The Market Value of Clay
Dr. Jim Denison
There are more than 75 million single adults in our country this weekend. Half of the adults in America are single. In our community, 19% is widowed or divorced, and 32% has never married. In other words, 51% of our total population is composed of single adults.
Yet, despite their overwhelming importance to us, the church typically does not address single adults adequately. We have always struggled to know how best to serve singles through our ministries. I think the root of the problem is simply that the church today doesn’t view single adults properly.
To be completely honest, the common view of relationships within the church is that marriage is best. It’s the highest form of relationship. To be married is to be complete. The counter side is that to be single is to be incomplete, unfinished, less than whole. We may not have said that, but we have certainly implied it.
When we meet an adult we want to know, “Are you married?” If you’re not, we married adults all too easily assume there’s some reason.
Family members can be tough on single adults. Parents want to know when you’re going to get married. Siblings pressure subtly. And your church family can pressure you as well. Books and sermons are written from the perspective which says, “If you will commit your life to Christ, God will give you a marriage partner.” But Jesus never said that. He said, If you will commit your life to me I will fill it with meaning and purpose. He never promised marriage, or required it, or experienced it himself.
Today I want us to learn to see singles the way God does. The results will have tremendous relevance for every one of us.
Can a single adult save the world?
God’s ways are not our ways, and his thoughts are not our thoughts (Isaiah 55:8). If we had been writing the script for Joseph, molding the clay of his life, we would never have included thirteen years of slavery and prison. But God did.
Remember briefly the story of this single adult’s life.
Joseph is put in the prison where the “king’s prisoners” are held (Genesis 39:20). Soon he meets one of them.
The “cupbearer” was one of the most important people in an ancient kingdom. He would taste everything put before Pharoah to eat, to ensure that it had not been poisoned. We don’t know what he did to be in jail, but here he is.
The “chief baker” was likewise a man of great importance in the ancient world. His job was to oversee all the baking which took place for Pharoah. Ancient documents list 38 varieties of cake and 57 of bread used by the Egyptians. Again, we don’t know why he’s in jail, but he is.
Note that the “captain of the guard” assigns each of them to Joseph (v. 4). This captain is none other than Potiphar, further evidence of the trust Joseph earned in his eyes by his years of moral character and integrity.
Each of them has a dream, but neither can decipher its meaning. Joseph can, however, with the help of God. Here is a clear indication of the superiority of his God over the Egyptians deities: “Do not interpretations belong to God? Tell me your dreams” (Genesis 40:8).
The cupbearer tells his dream; Joseph tells him it means that he will be restored to his position. The baker tells him his dream; Joseph is honest enough to tell him it means that he will be executed. In both cases, Joseph is right.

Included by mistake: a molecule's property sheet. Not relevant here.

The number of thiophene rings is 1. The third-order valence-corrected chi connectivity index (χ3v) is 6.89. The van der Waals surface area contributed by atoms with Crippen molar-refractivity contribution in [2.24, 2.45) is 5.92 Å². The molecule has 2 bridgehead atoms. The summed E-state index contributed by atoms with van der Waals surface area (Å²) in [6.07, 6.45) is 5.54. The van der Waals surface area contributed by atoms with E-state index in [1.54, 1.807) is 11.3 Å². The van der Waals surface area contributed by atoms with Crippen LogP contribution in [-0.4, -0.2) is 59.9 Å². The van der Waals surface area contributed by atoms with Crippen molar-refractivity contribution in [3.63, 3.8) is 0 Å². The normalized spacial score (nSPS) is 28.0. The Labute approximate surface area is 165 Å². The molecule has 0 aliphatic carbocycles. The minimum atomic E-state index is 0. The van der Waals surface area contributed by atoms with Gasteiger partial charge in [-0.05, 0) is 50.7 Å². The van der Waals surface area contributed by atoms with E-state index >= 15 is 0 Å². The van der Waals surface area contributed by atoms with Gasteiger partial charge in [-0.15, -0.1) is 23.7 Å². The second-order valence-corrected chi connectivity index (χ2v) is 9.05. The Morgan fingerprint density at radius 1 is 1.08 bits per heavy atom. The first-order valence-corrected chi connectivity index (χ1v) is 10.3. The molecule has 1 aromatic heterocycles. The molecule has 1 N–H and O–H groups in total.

Now, finally, Joseph will be recognized for the divine call God has on his life, we think. But no. Two more years pass.
Then Pharoah has a dream of his own—seven fat cows, eaten by seven starving cows; seven healthy heads of grain, swallowed by seven thin heads of grain. No one, not the wisest men or the greatest magicians of the land, can tell Pharoah what this means.
Only then does the cupbearer remember Joseph. Pharoah summons him from the prison, and asks his help. Hear Joseph’s humble and honest reply: “I cannot do it, but God will give Pharoah the answer he desires” (Genesis 41:16). Pharoah tells Joseph his dreams, and Joseph gives him the word of God: there will be seven years of plenty, followed by seven years of famine.
Next Joseph tells Pharoah what he should do about these events: “And now let Pharoah look for a discerning and wise man and put him in charge of the land of Egypt” (Genesis 41:33). Under his leadership commissioners would take a fifth of the harvest during the seven years of plenty, and use it to feed the people during the seven years of famine.
Here’s the result: “The plan seemed good to Pharoah and to all his officials. So Pharoah asked them, ‘Can we find anyone like this man, one in whom is the spirit of God?'” (Genesis 41:37).
And so Pharoah elevates Joseph to the two highest offices of state: director of the palace (and thus charge of Pharoah’s finances) and grand vizier (the authorized representative of the Pharoah himself). If the president were to elevate an imprisoned felon to the status of Secretary of the Treasury and Secretary of State combined, we would not be more astonished.
Joseph wears Pharoah’s own ring of authority, and the great chain of state. He is preceded in Pharoah’s chariot by a guard who calls everyone to “make way” or “bow the knee.” This was something like being given the presidential motorcade and Air Force One.
And he is given “robes of fine linen” to replace the “coat of many colors stolen thirteen years earlier. Thus Pharoah “put him in charge of the whole land of Egypt” (Genesis 41:43). From this position he will act to save Egypt from starvation, and his own Hebrew people as well.
And this elevation and transformation all started while Joseph was a single adult, 30 years of age. What does his story say to our church, our culture, about the way God sees single adults, and the rest of us as well?